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Old 11-01-2019, 01:31 PM   #38
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Surviving parent tells me I'll inherit 1/3...1/3 to their current spouse, my sibling other 1/3.

But based on history they are so easily manipulatable I seriously doubt the above will happen...expect spouse will get it all...tried warning my sibling, not sure I've gotten through.

I don't share absolute figures with my kids, but tell them first priority remains us parents not being a burden on them...I had to give up my career in my 30s to take care of an ill parent.
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Old 11-01-2019, 02:00 PM   #39
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You do know that in the US you can't inherit debt, legally speaking, right? (Not being sarcastic, I want to make sure you don't get coerced into paying a debt that isn't yours!)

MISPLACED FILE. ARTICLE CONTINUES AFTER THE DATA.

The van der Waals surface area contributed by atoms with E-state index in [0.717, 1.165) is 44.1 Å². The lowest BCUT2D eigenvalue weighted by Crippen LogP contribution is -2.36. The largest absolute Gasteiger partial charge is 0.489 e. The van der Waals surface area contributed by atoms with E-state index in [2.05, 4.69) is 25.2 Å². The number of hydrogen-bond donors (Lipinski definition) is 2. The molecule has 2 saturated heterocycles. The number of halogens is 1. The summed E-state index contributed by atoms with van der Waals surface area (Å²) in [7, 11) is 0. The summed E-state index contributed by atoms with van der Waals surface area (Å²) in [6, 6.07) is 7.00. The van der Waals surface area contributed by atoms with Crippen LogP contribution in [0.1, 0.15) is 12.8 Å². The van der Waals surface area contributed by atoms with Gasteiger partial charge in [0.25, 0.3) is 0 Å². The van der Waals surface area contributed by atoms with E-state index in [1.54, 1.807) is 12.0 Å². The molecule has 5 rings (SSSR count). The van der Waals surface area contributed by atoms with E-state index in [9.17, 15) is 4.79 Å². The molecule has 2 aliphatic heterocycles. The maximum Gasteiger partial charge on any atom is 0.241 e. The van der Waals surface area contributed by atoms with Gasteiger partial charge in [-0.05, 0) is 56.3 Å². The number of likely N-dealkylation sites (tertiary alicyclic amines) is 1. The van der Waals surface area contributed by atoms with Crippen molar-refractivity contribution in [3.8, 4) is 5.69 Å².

Well their estate/probate may end in debt, not really sure about that. Which won't leave anything for us. Which was mostly my point
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Old 11-01-2019, 02:06 PM   #40
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Well their estate/probate may end in debt, not really sure about that. Which won't leave anything for us. Which was mostly my point

OK, sorry to hear it. A good friend of mine had to pay out of his own pocket for his dad's funeral when his dad passed away because, despite his dad having a good pension, every check he received went straight to the local liquor store, just like his paychecks did when my friend was growing up. At least I was able to advise my friend that he wasn't responsible for his father's debts, and to just ignore any threatening letters from creditors.